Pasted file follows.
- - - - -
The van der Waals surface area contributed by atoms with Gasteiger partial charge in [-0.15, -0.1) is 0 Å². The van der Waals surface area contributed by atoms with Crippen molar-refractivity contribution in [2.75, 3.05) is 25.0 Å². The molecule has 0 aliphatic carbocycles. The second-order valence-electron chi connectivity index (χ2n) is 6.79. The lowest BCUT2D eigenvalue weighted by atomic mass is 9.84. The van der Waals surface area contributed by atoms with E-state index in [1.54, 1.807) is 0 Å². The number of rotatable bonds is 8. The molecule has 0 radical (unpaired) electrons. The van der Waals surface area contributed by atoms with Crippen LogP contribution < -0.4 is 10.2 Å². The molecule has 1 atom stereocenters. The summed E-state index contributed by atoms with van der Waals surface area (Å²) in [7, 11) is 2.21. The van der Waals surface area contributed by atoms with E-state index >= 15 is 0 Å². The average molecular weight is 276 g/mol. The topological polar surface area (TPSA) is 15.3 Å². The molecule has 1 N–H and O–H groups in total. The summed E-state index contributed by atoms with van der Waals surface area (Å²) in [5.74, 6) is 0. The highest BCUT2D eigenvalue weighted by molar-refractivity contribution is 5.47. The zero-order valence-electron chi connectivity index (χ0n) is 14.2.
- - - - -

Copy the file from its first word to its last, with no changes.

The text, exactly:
The van der Waals surface area contributed by atoms with Gasteiger partial charge in [-0.15, -0.1) is 0 Å². The van der Waals surface area contributed by atoms with Crippen molar-refractivity contribution in [2.75, 3.05) is 25.0 Å². The molecule has 0 aliphatic carbocycles. The second-order valence-electron chi connectivity index (χ2n) is 6.79. The lowest BCUT2D eigenvalue weighted by atomic mass is 9.84. The van der Waals surface area contributed by atoms with E-state index in [1.54, 1.807) is 0 Å². The number of rotatable bonds is 8. The molecule has 0 radical (unpaired) electrons. The van der Waals surface area contributed by atoms with Crippen LogP contribution < -0.4 is 10.2 Å². The molecule has 1 atom stereocenters. The summed E-state index contributed by atoms with van der Waals surface area (Å²) in [7, 11) is 2.21. The van der Waals surface area contributed by atoms with E-state index >= 15 is 0 Å². The average molecular weight is 276 g/mol. The topological polar surface area (TPSA) is 15.3 Å². The molecule has 1 N–H and O–H groups in total. The summed E-state index contributed by atoms with van der Waals surface area (Å²) in [5.74, 6) is 0. The highest BCUT2D eigenvalue weighted by molar-refractivity contribution is 5.47. The zero-order valence-electron chi connectivity index (χ0n) is 14.2.